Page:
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PLANS to introduce pay and display machines in Bingham’s carparks at a cost of £47,400 have been put forward.

The proposals are due to be discussed by Rushcliffe Borough Council’s place shaping and community engagement group on Monday.

A report suggests charging 30p for the first hour and £1 for up to two hours in the town’s three carparks — Newgate Street, Union Street and Needham Street — and for parking spaces around Market Place.

The borough council’s property and design manager, Mr Joe Timmins, said Newgate Street carpark would be the only one to allow the public to park for up to three hours, at a cost of £2.

The report recommends making long-term parking available at Bingham Railway Station and developing a pocket park and ride scheme.

The panel, set up last year to explore options for off-street parking in the borough, has analysed results of surveys in Bingham, Radcliffe, Keyworth and Rushcliffe Country Park.

The report said: “The parking surveys carried out in the three Bingham carparks during 2005 and 2007 indicated that these carparks are under pressure and the situation is likely to worsen when civil parking enforcement commences.”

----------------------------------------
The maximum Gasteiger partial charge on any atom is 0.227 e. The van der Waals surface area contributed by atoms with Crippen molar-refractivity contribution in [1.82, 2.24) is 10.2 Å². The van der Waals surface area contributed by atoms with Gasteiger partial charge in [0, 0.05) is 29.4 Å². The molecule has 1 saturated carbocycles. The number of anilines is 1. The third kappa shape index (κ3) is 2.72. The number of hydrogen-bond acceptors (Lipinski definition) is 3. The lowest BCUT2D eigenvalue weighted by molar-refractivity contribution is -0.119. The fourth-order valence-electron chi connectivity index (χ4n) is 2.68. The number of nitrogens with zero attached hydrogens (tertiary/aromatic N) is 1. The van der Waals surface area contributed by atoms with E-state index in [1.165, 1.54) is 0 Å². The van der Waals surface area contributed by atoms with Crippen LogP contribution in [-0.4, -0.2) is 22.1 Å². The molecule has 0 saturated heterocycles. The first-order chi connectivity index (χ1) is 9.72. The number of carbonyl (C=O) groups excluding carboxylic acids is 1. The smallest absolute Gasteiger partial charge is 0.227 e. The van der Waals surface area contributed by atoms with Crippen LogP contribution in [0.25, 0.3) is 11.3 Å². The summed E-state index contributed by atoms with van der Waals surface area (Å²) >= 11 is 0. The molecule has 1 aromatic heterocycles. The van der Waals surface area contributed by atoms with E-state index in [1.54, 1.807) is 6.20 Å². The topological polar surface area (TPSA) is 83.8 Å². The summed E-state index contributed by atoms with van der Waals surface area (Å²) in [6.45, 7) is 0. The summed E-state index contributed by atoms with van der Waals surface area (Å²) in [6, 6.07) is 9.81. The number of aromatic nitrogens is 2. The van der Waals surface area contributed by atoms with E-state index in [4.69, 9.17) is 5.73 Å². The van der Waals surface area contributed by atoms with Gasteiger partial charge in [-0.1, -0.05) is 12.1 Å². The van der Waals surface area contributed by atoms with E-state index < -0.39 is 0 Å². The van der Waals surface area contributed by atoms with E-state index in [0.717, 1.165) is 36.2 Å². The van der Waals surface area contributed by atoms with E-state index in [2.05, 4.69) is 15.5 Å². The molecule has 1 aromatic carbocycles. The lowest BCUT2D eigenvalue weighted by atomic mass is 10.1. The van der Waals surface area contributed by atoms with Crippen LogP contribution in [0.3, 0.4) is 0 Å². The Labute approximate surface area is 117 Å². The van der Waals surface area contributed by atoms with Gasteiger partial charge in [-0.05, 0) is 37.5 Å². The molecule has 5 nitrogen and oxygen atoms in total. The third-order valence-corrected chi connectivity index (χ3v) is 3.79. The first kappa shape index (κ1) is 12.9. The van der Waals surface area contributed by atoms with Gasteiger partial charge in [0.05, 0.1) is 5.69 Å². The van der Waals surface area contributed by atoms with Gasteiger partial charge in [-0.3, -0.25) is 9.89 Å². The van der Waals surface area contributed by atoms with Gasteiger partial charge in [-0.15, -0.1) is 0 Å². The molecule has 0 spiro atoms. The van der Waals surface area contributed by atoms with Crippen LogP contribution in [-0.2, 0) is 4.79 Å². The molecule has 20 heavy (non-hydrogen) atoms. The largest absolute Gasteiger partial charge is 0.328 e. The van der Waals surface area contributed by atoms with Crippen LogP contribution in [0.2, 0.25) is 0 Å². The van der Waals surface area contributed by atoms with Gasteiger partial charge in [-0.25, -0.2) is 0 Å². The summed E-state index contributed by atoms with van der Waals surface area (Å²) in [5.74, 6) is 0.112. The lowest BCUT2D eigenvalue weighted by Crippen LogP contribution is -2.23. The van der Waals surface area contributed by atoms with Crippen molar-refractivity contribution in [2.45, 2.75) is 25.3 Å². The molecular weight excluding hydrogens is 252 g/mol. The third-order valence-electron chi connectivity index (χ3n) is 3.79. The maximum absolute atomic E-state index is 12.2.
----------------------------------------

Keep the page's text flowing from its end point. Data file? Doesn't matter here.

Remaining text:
The panel carried out consultation with the public, Bingham Town Council, the pressure group, Community Concern; Bingham’s county councillor, Mr Martin Suthers; and a representative of the town’s traders.

The report said: “In general the consultees from Bingham and Radcliffe agreed the carparks should become short stay and that some form of enforcement should be present.

“The consultees also requested parking should be free or that a nominal charge should apply for short-term parking and that higher parking costs should apply for longer stay.”

But the report said a suggestion allowing health centre visitors to park for free was not possible because the centre did not want to administrate free passes.

Mr Timmins said the total cost of setting up the scheme in Bingham, Radcliffe, Keyworth and Rushcliffe Country Park was expected to be £73,100, which includes installation of ticket machines and signage.

He said the annual running costs would be £165,429.

The panel also considered providing a long-stay carpark on the former allotment site opposite Butt Field at a cost of £744,000, which did not include the cost of buying the land.

But the report said the police had raised concerns over security and felt the carpark would need an attendant on site during opening hours.

It was agreed the construction costs and extra security measures would be excessive and the panel decided to look at other options.

The first option was for borough council officers to work with Nottinghamshire County Council to develop a pocket park and ride scheme where people could leave their cars in pub or village hall carparks and catch the bus.

Another option was to form a partnership with Network Rail to provide long-term parking at the station because there are plans for substantial improvements to the site by 2010.

The panel will present their report to the place shaping and community engagement group.

If agreed, the recommendations will be submitted to cabinet for approval.

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